Although mainstream political formations such as the African National Congress, the Democratic Alliance and the Economic Freedom Fighters (EFF) are constrained by the law regarding statements ethically permissible in drawing political manifestos, informal campaigns are willing to depart from the rule book through strategies designed to get them quick political support – regardless of the impact on society.

In characterising themselves as apolitical, the movements position themselves to attract support from the broader cross-sections of society through the lure of quick power, sustained by sensational promises of immediate benefits.

When it is expedient, political actors such Herman Mashaba (Action SA), Kenny Kunene, Gayton McKenzie (Patriotic Alliance) and other extremists harness the energies of informal formations to do their dirty bidding. They ride on the wave of the movement’s spontaneity for easy advantage.

Events surrounding the arrest of Nhlanhla Lux Dlamini, known as Nhlanhla Lux, have unveiled the centrality of informal formations in shaping the political landscape and their potential as kingmakers in the coming elections. In a quest for relevance and by openly fighting for Lux’s release, Kunene and Mashaba have affirmed themselves as his partners.

The dangers posed by such informal organisations include the absence of regulatory controls on their operations. They escape scrutiny and accountability to the point that even the state becomes a subject of their populist, whimsical and spontaneous programmes.

Their cheap popularity with the masses poses existential threats to established parties, causing them to bow down to populist demands and to join the bandwagon of vigilantism to retain relevance.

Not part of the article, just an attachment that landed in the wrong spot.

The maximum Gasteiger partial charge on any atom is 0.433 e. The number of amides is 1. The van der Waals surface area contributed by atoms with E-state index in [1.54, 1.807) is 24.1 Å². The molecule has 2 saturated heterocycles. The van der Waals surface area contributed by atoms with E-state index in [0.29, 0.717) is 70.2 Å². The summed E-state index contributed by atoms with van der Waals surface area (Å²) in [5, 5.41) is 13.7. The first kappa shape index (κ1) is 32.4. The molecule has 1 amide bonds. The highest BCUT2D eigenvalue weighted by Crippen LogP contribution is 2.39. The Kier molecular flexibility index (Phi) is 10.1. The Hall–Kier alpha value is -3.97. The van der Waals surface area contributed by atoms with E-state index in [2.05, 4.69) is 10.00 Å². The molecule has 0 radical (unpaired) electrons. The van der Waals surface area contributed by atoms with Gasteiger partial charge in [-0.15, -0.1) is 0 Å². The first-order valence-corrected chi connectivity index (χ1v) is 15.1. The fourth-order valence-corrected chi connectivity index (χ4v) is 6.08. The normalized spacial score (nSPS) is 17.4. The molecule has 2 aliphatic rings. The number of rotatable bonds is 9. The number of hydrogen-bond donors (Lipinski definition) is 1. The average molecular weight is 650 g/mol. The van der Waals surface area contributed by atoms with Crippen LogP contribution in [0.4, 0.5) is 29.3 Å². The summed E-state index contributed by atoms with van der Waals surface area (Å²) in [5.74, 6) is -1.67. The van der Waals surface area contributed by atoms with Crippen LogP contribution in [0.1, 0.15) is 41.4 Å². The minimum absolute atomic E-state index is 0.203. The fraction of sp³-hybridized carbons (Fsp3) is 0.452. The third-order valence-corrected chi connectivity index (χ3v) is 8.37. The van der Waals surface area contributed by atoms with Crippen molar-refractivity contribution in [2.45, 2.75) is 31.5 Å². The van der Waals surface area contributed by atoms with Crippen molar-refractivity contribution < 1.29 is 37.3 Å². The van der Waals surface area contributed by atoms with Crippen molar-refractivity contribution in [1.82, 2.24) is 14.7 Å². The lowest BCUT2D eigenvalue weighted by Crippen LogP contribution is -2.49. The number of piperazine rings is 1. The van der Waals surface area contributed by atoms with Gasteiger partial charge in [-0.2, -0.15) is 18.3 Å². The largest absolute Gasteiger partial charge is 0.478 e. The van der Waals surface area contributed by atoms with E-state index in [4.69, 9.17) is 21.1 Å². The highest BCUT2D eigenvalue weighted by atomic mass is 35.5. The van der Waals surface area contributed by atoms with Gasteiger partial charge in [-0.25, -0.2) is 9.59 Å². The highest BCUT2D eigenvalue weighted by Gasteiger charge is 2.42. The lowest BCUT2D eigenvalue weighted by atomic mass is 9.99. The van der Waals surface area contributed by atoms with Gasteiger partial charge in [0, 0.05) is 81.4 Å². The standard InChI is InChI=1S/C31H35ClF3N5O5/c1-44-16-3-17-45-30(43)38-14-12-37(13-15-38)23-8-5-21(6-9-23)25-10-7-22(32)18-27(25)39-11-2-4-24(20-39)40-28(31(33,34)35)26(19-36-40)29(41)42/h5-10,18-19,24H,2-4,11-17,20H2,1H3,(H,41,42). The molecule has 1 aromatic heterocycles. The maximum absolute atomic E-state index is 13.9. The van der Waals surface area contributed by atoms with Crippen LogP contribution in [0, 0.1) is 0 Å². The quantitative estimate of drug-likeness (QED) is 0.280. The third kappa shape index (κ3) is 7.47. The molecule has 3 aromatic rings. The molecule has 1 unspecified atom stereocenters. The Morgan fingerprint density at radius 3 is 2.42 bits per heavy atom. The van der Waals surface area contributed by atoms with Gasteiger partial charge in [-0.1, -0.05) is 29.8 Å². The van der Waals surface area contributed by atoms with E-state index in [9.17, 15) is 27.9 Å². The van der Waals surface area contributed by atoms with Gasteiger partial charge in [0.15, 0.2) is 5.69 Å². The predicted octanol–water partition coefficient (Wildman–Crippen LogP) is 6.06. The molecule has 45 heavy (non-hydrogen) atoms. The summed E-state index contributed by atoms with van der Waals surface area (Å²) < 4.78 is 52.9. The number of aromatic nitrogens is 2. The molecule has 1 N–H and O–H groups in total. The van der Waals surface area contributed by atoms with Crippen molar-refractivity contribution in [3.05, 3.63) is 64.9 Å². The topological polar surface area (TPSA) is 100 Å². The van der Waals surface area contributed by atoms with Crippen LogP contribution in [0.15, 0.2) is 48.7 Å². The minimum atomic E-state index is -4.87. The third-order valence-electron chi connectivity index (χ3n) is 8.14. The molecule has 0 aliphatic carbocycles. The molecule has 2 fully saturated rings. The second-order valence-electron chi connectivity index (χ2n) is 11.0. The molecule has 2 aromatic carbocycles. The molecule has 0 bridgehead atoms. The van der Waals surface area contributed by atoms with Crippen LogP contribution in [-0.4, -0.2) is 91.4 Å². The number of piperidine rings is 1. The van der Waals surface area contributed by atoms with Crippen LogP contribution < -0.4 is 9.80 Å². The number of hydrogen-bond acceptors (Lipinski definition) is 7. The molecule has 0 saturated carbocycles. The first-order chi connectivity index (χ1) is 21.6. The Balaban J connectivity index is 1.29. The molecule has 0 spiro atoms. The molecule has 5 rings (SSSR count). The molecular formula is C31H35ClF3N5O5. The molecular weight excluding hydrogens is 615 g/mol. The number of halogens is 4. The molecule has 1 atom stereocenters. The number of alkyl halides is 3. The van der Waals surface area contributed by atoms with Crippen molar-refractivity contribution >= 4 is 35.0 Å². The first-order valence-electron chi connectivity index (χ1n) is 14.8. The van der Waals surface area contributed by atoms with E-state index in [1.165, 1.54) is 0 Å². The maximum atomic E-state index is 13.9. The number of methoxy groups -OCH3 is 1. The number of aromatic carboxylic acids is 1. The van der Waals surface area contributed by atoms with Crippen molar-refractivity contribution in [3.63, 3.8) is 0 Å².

The success of Action SA in the 2021 local government elections, directly attributable to antiforeigner campaign slogans, demonstrated the power of the anti-immigration mantra. Not to be outdone was the EFF, which subsequently undertook a tour of business premises with the objective of investigating the employment of foreign workers and citizens.

The polemical utterances made by Kunene and McKenzie, coupled with their unsanctioned tours of foreign-owned businesses in Eldorado Park, also demonstrated their use of antiforeigner mantras as a convenient political tool to broaden their support base.

Unless change occurs, the future political discourse will rest on making choices between harnessing Lux’s energies and charisma for mainstream political programmes, or silencing him through the deployment of state machinery. He has to demonstrate whether he is the master of his own destiny, competent to pursue an independent political path, or whether he is a remotely controlled puppet.

For broader society, however, the danger of deploying vigilantism as a way to handle national problems has the potential to linger on long after the last foreigner has left the country.

Political opportunists who ascend the throne on populist “hate speech” tickets will no doubt deploy the same tools to sustain their positions. Against this backdrop, it is advisable for South Africa to choose the correct political trajectory. DM168

This story first appeared in our weekly Daily Maverick 168 newspaper which is available for R25 at Pick n Pay, Woolworths, Spar, Checkers, Exclusive Books and airport bookstores. For your nearest stockist, please click here.